4

There are two flavors of netcat: netcat-openbsd and netcat-traditional.

How to know which flavor of netcat I'm using? I've tried man nc but it doesn't say what flavor it is.

8

First of all, you can install multiple flavors in your machine. So the answer depends on how many flavors you've installed and what command you type.

netcat-traditional and netcat-openbsd is available to be install via package manager apt in Ubuntu. In my case I also build from source to install GNU netcat flavor via this official website.

For "openbsd" flavor, you can figure out location binary name with dpkg -L <package-name> (Googling yourself to find equivalent of dpkg L if yor package manager is not apt):

$ dpkg -L netcat-openbsd | grep /bin
/bin
/bin/nc.openbsd

Then use type -a to confirm that binary name nc.openbsd is searchable in $PATH and interpreted as command:

$ type -a nc.openbsd
nc.openbsd is /bin/nc.openbsd
nc.openbsd is /bin/nc.openbsd

For "traditional" flavor is same:

$ dpkg -L netcat-traditional | grep /bin
/bin
/bin/nc.traditional
$ type -a nc.traditional
nc.traditional is /bin/nc.traditional
nc.traditional is /bin/nc.traditional

That's means I can issue command nc.openbsd to run netcat-openbsd tool, and also command nc.traditional to run netcat-traditional tool. (There may confuse where the command contains '.' but package name contains '-' )

Seems like there are 3 flavors to install via apt:

$ apt-cache search netcat --names-only
netcat-openbsd - TCP/IP swiss army knife
netcat - TCP/IP swiss army knife -- transitional package
netcat-traditional - TCP/IP swiss army knife

But actually netcat is dummy package only:

$ apt-cache show netcat | grep Description-en  -A 2
Description-en: TCP/IP swiss army knife -- transitional package
 This is a "dummy" package that depends on lenny's default version of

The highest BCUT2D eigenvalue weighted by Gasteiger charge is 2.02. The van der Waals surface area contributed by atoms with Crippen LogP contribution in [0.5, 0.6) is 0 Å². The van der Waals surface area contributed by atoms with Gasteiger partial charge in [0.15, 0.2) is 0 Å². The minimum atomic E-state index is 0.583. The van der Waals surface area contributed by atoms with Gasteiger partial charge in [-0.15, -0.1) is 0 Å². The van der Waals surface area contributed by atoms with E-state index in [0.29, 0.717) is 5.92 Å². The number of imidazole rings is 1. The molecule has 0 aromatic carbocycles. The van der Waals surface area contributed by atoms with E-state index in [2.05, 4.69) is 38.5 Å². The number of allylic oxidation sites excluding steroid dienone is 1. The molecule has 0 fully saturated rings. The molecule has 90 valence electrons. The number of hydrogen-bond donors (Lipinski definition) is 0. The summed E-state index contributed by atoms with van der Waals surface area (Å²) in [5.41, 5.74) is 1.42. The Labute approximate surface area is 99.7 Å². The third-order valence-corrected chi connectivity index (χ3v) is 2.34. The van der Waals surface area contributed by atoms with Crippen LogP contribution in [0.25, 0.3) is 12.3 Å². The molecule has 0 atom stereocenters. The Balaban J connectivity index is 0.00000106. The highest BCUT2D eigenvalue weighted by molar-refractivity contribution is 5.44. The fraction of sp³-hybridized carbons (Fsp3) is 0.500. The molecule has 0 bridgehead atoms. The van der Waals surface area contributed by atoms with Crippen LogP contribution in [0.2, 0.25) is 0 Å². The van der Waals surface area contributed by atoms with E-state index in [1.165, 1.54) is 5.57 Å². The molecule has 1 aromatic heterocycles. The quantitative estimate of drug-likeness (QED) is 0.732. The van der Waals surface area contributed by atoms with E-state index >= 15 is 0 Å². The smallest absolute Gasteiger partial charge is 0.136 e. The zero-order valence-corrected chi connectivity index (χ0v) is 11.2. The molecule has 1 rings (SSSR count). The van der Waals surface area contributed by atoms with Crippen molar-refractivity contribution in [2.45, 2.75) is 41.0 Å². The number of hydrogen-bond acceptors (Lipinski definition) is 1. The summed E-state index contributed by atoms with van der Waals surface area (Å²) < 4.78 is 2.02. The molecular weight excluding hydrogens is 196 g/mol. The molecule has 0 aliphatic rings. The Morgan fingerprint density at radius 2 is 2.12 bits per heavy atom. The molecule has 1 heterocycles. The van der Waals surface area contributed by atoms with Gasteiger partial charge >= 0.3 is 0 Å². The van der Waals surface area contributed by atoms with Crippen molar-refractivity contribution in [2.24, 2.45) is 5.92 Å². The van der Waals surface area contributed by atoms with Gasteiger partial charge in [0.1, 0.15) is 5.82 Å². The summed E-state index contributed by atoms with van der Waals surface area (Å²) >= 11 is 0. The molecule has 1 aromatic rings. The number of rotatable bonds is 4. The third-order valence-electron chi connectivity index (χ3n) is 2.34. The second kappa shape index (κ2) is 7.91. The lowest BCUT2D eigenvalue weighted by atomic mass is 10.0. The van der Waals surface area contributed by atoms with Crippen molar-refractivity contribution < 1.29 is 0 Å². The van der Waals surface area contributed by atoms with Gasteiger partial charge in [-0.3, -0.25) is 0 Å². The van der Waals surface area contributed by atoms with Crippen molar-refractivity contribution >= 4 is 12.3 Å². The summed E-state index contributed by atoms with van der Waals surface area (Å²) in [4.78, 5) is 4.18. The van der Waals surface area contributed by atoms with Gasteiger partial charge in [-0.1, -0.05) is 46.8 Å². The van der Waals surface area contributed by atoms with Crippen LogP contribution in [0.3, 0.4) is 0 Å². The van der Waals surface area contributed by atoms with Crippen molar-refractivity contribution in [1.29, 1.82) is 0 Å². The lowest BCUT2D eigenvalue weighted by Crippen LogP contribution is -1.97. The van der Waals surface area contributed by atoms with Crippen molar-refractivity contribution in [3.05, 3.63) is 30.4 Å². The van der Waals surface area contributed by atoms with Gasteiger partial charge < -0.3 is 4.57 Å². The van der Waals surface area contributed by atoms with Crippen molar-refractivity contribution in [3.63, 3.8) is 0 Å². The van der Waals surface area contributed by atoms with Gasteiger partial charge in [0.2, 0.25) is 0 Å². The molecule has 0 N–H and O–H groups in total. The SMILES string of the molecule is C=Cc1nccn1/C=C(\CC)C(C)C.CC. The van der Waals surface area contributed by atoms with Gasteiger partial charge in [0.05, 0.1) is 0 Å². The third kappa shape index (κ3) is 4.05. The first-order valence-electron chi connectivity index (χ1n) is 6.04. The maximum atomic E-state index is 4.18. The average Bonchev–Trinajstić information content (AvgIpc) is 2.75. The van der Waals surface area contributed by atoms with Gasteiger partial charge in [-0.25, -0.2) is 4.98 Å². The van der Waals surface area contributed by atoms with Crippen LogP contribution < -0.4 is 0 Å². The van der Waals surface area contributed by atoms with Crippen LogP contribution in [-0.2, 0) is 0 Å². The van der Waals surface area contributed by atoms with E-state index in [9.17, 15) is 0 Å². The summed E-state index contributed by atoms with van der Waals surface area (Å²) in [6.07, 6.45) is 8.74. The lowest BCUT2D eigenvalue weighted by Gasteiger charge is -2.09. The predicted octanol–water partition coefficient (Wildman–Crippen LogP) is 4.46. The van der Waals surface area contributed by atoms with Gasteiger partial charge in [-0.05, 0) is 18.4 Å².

netcat, to ease upgrades. It may be safely removed.

So you can only install netcat-openbsd and netcat-traditional via apt if you want:

sudo apt-get install netcat-openbsd
sudo apt-get install netcat-traditional

How about commands nc and netcat ? They can tied to multiple flavors searchable by $PATH, one of the path will run if you type nc or netcat. Again, you can use type -a to check, whereas priority is the first line (as bold below):

$ type -a nc 
nc is /usr/local/bin/nc
nc is /bin/nc
nc is /usr/local/bin/nc
nc is /bin/nc
$ type -a netcat
netcat is /usr/local/bin/netcat
netcat is /bin/netcat
netcat is /usr/local/bin/netcat
netcat is /bin/netcat

You can use realpath to figure out resolved path of them:

$ realpath /usr/local/bin/netcat 
/usr/local/bin/netcat
$ realpath /bin/netcat 
/bin/nc.openbsd
$ realpath /usr/local/bin/nc
/usr/local/bin/netcat
$ realpath /bin/nc
/bin/nc.openbsd

4 of them only 2 paths is unique in my system, one is "GNU", and the other one is "openbsd":

$ /usr/local/bin/netcat --version | head -1
netcat (The GNU Netcat) 0.7.1
$ /bin/nc.openbsd -h |& head -1
OpenBSD netcat (Debian patchlevel 1.130-3)

That's means if I type nc OR netcat, it will execute /usr/local/bin/netcat which is "GNU Netcat".

You can try update-alternatives to adjust the resolved symlink path:

$ realpath /bin/nc
/bin/nc.openbsd
$ realpath /bin/netcat
/bin/nc.openbsd
$ sudo update-alternatives --config nc